Ad Refresh and Its Effects on CPMs

By Sortable |
August 18, 2016
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1 Comment
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Ad Ops & Digital Publishing News - Sortable

TL;DR

  • Refreshing an ad placement 1 time reduces CPM by almost 10% (CPM = cost per thousand impressions)
  • Refreshing an ad placement 5 times reduces CPM by 25%
  • Using refresh increases revenue-per-page for long page view times
  • Using refresh could decrease site performance
  • Using refresh could increase data usage

Many techniques are used to draw more value out of an impression on a web page. These can vary from placing more ads to the page, to adding higher paying units (like video), making ads larger, or placing them in front of the page’s contents and forcing interaction. Another technique that can be used is the practice of refreshing, or reloading, the ads that are already displayed on the page.

The reasoning behind implementing ad refresh is fairly simple: if the first page load resulted in 3 ad impressions, and the user remains on the page for a long enough period of time, refreshing the ads can increase the number of ads shown to the user from 3 to 6, and should produce higher revenue-per-session for the publisher.

This sounds like a pretty straight-forward process, however, are the impressions on the refresh worth as much as the initial load? Is there a decreasing return for the cost of serving new ads to the same impression? Is implementing ad refresh going to have a meaningful impact on revenue or user experience?

Luckily we have some data on how refresh can affect CPM for ads.

ad refreshing and the effect on publisher cpms

Using ad refresh can be an effective way to increase page revenue, but only for specific use cases. For example, if a page operates by changing the content in response to user actions, the effective time on page will be high. These interactions can also be used to ensure that the refreshed ads remain in view — since the publisher knows where the user action occurred, they also know where the ads will be in relation to the viewport when the ads are refreshed. In this case, using refresh could result in greater revenue per page.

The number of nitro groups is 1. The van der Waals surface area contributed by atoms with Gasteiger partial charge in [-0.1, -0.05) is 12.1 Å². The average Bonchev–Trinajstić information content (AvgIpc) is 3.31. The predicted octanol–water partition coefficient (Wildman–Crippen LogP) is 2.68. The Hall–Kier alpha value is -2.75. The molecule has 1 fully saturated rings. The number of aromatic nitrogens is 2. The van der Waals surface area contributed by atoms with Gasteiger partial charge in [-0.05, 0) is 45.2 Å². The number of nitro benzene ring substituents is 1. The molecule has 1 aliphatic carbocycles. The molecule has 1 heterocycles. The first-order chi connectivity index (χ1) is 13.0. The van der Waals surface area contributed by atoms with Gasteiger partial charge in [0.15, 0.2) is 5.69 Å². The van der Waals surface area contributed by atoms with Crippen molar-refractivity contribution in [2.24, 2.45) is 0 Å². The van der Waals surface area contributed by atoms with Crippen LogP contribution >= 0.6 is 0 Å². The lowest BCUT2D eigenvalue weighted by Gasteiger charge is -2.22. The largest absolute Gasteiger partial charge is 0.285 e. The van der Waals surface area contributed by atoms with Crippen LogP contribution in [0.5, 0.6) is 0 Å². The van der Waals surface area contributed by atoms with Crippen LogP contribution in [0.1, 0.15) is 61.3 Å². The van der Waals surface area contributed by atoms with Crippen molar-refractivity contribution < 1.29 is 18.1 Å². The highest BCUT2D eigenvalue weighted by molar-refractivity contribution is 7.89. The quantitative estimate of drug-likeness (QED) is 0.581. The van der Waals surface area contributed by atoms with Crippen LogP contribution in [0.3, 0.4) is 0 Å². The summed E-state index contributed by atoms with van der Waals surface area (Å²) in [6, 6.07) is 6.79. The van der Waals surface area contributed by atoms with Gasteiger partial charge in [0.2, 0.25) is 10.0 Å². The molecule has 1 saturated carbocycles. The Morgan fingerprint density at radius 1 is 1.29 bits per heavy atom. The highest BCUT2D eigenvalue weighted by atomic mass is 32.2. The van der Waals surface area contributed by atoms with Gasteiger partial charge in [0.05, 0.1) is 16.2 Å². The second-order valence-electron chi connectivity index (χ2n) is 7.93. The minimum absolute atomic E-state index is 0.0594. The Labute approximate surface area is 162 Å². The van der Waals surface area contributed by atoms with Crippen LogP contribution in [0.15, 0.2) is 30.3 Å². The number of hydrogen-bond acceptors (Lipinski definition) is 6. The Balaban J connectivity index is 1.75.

For the vast majority of web sites, the time on page is short enough that refresh would never be triggered. The cost of implementing and managing ad refresh would outweigh the benefits of using it. Advertisers also generally dislike refresh: the CPM they agree to pay is based on the assumption that the ad exists on the page for the duration of the page view — regardless of how long that page view is. If the ad slot for that page view is now limited to 30 or 60 seconds, the price of the ad slot should probably change accordingly. For a publisher to keep the best relationships with its advertisers, avoiding the use of ad refresh would be the safest long-term approach to creating ad revenue.

In addition to these points, if — along with the other challenges of implementing ad refresh — users are annoyed by the constant refreshing and therefore do not return to the site, this will have a much larger and lasting impact on revenue than any of the technical details already mentioned.

In general, for the majority of publishers, the downsides of using ad refresh outweigh the upsides.


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